Belt-tightening squeezes China’s global ambitions

Debt is piling up at home and abroad as President Xi’s New Silk Road project hits a potholed-strewn landscape

It is time for China to tighten its belt. At least US$1 trillion has been funneled into President Xi Jinping’s signature foreign policy project.

But the cost of the massive Belt and Road Initiative has become unsustainable as the world’s second-largest economy struggles with a mountain of debt.

Times have changed since it was launched amid a fanfare of hype in 2013.

Nearly a decade later, the aftermath of the Covid-19 pandemic, rising geopolitical tension and rampant global inflation have turned China’s vision into a futuristic nightmare for struggling nations in Africa, Asia and Latin America.

“There’s no doubt that the Chinese Ministry of Finance and central bank are looking at their dashboards and their red lights are going off right now,” Bradley Parks, the executive director of the AidData Lab at the College of William and Mary in the United States, said.

Roadblocks:

  • The B&R Initiative has been crucial to China’s global ambitions.
  • These New Silk Roads include a maze of multi-billion-dollar infrastructure projects and digital links.
  • They involve more than 140 nations and five billion people across the globe.
  • They also account for 3,000 projects worldwide, China’s Ministry of Foreign Affairs stated in August.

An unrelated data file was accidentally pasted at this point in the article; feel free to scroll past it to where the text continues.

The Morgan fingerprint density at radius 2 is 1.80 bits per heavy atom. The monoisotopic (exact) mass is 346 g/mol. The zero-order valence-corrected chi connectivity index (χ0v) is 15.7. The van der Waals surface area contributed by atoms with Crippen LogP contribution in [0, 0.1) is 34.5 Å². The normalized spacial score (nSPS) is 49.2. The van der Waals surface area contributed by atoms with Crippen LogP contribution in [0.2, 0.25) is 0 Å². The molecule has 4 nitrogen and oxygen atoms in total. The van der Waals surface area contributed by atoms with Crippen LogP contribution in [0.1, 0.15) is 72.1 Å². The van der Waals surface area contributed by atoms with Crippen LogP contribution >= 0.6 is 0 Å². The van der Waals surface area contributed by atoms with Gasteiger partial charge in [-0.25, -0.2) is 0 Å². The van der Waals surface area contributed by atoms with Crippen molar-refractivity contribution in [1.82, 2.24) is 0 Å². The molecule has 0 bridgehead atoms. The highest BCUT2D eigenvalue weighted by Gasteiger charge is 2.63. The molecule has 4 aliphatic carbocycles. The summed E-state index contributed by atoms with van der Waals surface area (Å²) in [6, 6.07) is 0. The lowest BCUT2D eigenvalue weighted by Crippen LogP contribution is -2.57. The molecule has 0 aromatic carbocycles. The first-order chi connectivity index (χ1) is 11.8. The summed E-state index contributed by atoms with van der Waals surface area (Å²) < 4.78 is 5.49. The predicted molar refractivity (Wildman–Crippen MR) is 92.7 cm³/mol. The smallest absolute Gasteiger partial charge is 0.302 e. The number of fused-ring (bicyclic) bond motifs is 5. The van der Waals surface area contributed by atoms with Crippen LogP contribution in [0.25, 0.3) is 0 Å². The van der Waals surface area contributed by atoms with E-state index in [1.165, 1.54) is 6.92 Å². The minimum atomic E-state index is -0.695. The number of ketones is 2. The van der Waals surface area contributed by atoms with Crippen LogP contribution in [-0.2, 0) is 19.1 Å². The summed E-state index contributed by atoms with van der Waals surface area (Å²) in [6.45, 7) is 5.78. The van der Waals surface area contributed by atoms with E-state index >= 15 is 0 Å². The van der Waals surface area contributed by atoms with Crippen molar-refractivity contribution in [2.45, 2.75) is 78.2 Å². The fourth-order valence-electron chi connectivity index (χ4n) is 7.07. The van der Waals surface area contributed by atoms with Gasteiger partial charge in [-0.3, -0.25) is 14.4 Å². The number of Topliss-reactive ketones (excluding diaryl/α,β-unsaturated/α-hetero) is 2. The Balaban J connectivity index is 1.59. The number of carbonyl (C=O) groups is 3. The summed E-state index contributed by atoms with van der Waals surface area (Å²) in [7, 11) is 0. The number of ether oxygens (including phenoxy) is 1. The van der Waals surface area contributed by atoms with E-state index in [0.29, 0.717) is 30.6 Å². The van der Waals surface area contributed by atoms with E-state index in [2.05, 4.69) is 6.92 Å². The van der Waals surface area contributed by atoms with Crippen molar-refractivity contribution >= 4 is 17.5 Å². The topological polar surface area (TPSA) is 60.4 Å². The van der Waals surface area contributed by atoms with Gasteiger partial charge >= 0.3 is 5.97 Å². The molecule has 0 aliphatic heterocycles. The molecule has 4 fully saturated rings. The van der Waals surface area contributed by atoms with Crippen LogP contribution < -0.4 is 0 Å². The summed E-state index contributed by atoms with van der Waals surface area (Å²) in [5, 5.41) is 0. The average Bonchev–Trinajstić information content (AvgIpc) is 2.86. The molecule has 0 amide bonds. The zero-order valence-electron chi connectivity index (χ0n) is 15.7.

• Yet many of the countries that joined the B&R “family” are now struggling to pay off the interest on loans.

Unfortunately, China’s lending is unusually difficult to track.

Brad Setser, of the Council of Foreign Relations

Delve deeper: An overriding concern has been the lack of transparency. In a policy report, AidData highlighted “hidden debt” totaling a whopping $385 billion in vital projects.

Between the lines: “Unfortunately, China’s lending is unusually difficult to track. Its two main lenders don’t self-report their existing exposure by country, and they have at times insisted on limited disclosure by their borrowers as well,” Brad Setser, of the Council on Foreign Relations, a New York-based think tank, said.

Big picture: This is hardly surprising as China’s domestic economy is run along similar lines. What we do know is that nearly every sector has been buffeted by Xi’s “zero-Covid” policy, a “meltdown” in the world’s largest property market and shrinking consumer demand.

Missing link: What we do not know is the depth of the country’s underlining debt problems from the boom decades in the past 30 years.

Official line: “Cooperation under the BRI has brought expressways to East Africa and a cross-sea bridge to the Maldives, turned Laos from a land-locked to a land-linked country and made the China-Europe Railway Express an important lifeline in keeping global logistics stable and smooth,” state-run Global Times reported, quoting the Ministry of Foreign Affairs.

China Factor comment: Not at the moment. That “lifeline” has been badly hit by China’s “best friend” Russia and its illegal invasion of Ukraine. Yet more “hidden” risks in the “hidden” economy.  

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